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    Gyotaku or Fish Stone Impression - from the NOOB Spearo Podcast

    December 12, 2019 2 min read

    Gyotaku or Fish Stone Impression - from the NOOB Spearo Podcast

    Gyotaku or fish stone impression (direct translation) is taking off amongst the creative type spearo.

    Basically you spear a fish (without making messy wounds although that could be a feature), clean it thoroughly and then apply ink before pressing thin paper onto the fish. It (can) end up looking something like this piece by Taka. (https://www.instagram.com/p/BYGB-UOB3Ef/ )


    Or this one from @SaltyBonesGyotaku (https://www.instagram.com/p/BxSP3NYF_Vp/ )


    Chokusetsu-ho Gyotaku is the Japanese method used most commonly and sometimes artists will colour in or provide further detail to the print after impressing the paper with fish.

    I became interested in learning more about this art form after chatting with Eric Keener on the Noob Spearo Podcast. It’s also got me curious to give it a go so I thought I’d ask the Gyotaku guru Taka for some tips, here is the Q&A.


    Shrek “How did you get interested in Gyotaku and how did you learn?” 

    Taka “Hahaha let's get the facts straight first, I am no Gyotaku Guru! By far the best I've come across is Desmond Thain's (www.desmondthainfineart.com) work from Hawaii, while he is a master at the traditional print, his "Premium Gyotaku" prints can be hard to tell they are even painted.  

    I got started doing Gyotaku after seeing people like Desmond's work, I've always been a "collector" wether it is fish jaws or shells etc. It was just another cool way to keep something else other than photos & fillets.“


    Shrek “Did you make any mistakes starting out? and how do I avoid them?”

    Taka “Of course, I'm still making mistakes lol. One thing I learned quickly is that most problems will stem from moisture, whether that be from not drying the fish properly or using too much ink, you have to keep the fish dry and use as little ink as possible. On bigger fish four hands are better than two, Jess has been handy helping laying down the paper our bigger fish.“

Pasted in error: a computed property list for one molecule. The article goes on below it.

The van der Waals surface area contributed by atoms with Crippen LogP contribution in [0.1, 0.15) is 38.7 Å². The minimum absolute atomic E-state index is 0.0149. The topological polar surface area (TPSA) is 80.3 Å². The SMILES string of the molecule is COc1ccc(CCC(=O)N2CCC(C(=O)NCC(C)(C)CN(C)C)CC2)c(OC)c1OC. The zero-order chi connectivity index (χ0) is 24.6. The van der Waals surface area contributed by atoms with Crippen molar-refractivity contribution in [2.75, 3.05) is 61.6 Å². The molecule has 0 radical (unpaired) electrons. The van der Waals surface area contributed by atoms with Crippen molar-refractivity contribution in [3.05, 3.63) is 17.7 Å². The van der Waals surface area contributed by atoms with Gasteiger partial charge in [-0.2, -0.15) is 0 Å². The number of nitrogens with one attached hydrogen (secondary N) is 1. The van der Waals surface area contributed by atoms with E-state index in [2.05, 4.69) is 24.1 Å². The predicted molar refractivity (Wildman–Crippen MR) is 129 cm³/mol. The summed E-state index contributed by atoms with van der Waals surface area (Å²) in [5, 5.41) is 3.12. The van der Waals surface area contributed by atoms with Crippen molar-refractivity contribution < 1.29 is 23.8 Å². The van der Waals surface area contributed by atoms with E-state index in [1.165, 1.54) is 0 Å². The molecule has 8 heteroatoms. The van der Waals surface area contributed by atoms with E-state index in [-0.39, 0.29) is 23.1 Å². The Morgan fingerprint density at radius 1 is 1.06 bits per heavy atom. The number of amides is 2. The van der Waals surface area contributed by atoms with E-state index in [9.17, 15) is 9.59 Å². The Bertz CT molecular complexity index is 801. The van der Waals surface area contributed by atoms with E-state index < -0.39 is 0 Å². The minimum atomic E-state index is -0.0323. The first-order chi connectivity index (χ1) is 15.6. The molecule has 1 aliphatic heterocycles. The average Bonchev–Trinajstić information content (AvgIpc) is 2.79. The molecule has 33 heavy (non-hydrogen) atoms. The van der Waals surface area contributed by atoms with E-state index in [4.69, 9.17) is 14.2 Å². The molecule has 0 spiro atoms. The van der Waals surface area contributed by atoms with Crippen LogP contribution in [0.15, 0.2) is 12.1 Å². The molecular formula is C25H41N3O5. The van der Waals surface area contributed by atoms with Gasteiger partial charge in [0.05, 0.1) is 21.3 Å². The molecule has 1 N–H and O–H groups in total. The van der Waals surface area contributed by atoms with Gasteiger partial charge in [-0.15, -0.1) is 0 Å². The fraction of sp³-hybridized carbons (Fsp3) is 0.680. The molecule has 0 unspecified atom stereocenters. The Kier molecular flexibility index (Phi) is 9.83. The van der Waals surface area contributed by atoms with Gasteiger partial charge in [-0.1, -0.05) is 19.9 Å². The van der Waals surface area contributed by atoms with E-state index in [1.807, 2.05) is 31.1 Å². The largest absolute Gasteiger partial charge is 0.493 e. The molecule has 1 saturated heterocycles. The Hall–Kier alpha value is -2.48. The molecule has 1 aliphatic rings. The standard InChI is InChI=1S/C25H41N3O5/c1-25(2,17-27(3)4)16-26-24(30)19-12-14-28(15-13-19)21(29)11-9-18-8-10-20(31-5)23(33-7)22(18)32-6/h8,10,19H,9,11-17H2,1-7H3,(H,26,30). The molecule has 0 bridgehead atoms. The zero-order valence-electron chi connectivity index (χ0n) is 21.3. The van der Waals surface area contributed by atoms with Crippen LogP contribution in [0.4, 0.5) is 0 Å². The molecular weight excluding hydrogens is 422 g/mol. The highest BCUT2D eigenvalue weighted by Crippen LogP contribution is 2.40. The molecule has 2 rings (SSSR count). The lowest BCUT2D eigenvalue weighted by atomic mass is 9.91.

Shrek “Are there any other resources or places to learn how to do it?”

    Taka “As with everything these days the internet is your friend, Google, YouTube, there's hours of good and bad stuff to sift through, combine that with some trial and error and you'll be down the rabbit hole in no time.“


    Shrek “Where can people find you and see some of your Gyotaku Artwork?”

    Taka “Under my bed, some rolled up in the garage, pegged on a clothes line in the spare room. Otherwise if you don't have access to my house you can find all my ocean tinkering on Instagram @underwaterallyoceanart“

    Here is a bit of the process on one of our YouTube Video Series:


    If you love spearing and everyone in your family and friends are aware of your penchant for holding your breath in the bathtub and sneaking down to the beach every chance you get to plug dinner, then maybe you could try Gyotaku as you could be handing out unique prints for gifts instead of shitty old Target vouchers. Thanks to Taka for the answers!